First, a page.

The accessible women's shirting brand is launching direct-to-consumer and through carefully chosen retailers from the get-go in order to maintain brand value while engendering successful business

 Many a direct-to-consumer brand has taken the same path: launching online-only, with a promise to never go wholesale, and eventually ending up in partnership with a department store or other third party retailer. Audrey McLoghlin, founder and designer of shirting brand Frank & Eileen and the newly launched, more accessibly priced Grayson, is pioneering a new way for brands to launch in multiple channels while maintaining control of their messaging.

Rather than simply take the product direct-to-consumer, McLoghlin launched Grayson with what she calls the first hybrid go-to-market strategy. While she expects the majority of revenue, at least at first, to come via DTC sales, she has partnered with major retail players Nordstrom and Anthropologie for shop-in-shop areas to launch the shirts in tandem with the site. “We chose the best specialty store in the country, Anthropologie, and the best big department store retailer, Nordstrom,” McLoghlin says. “In the end, the consumer gets to go to a retailer they love and trust, to touch and feel the product, and our brand gets the exposure to these loyal customers.”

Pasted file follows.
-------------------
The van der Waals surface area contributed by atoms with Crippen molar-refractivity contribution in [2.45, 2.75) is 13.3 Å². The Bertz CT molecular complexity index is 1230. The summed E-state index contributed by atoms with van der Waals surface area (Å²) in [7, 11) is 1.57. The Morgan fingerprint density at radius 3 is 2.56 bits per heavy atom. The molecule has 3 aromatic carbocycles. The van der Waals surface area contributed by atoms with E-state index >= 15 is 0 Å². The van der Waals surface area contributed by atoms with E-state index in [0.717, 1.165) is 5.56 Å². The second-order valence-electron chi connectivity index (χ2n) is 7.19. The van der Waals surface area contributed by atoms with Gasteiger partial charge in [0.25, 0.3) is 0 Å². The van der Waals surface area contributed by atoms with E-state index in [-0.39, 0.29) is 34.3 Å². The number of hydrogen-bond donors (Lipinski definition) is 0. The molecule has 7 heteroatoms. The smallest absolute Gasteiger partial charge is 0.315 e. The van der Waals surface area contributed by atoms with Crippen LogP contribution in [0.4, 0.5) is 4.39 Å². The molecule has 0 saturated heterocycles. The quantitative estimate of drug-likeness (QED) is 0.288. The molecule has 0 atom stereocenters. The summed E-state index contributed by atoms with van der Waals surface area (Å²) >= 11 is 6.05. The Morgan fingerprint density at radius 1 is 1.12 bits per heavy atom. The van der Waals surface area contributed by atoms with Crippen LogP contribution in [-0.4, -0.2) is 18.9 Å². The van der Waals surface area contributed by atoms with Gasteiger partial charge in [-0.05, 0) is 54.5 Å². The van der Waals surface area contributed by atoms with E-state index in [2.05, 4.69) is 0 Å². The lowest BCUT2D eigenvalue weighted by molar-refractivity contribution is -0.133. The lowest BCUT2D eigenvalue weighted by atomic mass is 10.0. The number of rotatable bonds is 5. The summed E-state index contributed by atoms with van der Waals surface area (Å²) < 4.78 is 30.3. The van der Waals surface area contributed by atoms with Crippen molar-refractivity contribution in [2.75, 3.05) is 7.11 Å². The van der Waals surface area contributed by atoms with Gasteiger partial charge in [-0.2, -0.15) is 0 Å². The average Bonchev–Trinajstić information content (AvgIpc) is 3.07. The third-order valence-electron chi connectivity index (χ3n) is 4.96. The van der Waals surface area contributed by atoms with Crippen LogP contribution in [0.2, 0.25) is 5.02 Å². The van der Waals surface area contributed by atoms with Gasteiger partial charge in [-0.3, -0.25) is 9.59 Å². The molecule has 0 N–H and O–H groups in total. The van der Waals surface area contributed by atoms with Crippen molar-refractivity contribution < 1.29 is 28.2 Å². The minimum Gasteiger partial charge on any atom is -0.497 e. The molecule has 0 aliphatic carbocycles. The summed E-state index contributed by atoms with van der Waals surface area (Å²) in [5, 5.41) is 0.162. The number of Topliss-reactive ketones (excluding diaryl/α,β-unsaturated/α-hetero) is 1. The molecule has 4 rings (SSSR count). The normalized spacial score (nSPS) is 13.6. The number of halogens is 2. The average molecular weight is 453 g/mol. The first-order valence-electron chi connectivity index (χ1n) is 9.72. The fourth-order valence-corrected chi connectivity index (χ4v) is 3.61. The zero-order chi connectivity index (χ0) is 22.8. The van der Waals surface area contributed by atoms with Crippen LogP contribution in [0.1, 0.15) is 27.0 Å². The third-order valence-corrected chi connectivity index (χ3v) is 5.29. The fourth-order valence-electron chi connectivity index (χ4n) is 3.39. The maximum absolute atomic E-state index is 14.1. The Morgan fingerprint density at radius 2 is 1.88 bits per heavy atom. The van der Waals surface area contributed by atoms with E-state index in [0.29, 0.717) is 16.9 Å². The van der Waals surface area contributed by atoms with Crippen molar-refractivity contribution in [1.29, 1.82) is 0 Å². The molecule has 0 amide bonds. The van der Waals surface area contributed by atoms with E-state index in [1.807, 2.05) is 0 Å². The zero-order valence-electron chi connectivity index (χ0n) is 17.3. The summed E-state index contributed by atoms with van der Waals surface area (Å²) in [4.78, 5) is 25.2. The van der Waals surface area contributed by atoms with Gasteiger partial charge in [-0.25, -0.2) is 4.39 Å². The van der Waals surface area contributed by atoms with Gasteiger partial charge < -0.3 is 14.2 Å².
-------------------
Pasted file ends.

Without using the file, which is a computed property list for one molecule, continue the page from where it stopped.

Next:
McLoghlin is an engineer by nature. Big on efficiency, she has spent ten years developing the perfect women's button-down shirts and a numbers-based sizing system that accounts for a wider array of women without the uncertainty and shaming surrounding the standard S-M-L system. Following the success of Frank & Eileen, which has become a favorite of celebrities with as much as influence as Oprah, Ellen and Meghan Markle, McLoghlin recognized a need for a more accessible quality product. “It was my dream to be able to bring a beautiful shirt to everyday women around me,” she says, ‘but there's not a single beautiful button up shirt between $100 and $200. We saw that as a huge white space.”

Beyond accessibility and quality, McLoghlin's company prioritizes the needs of the average woman internally as well. “Someone was interviewing me one day and said, ‘Tell me, what's the hardest part about building a brand?' and, honestly, the hardest part is being a mother,” she says. To compensate for demands on a working mother's schedule, she's created an office culture that is kid-friendly and understanding of a need for flexibility without sacrificing achievement.

Consumers demand more of the brands they buy from than ever, expecting transparency and ethical production along with convenience and quality. McLoghlin hopes her brand can help set new industry standards, both with its hybrid distribution model and its values.

Audrey McLoghlin.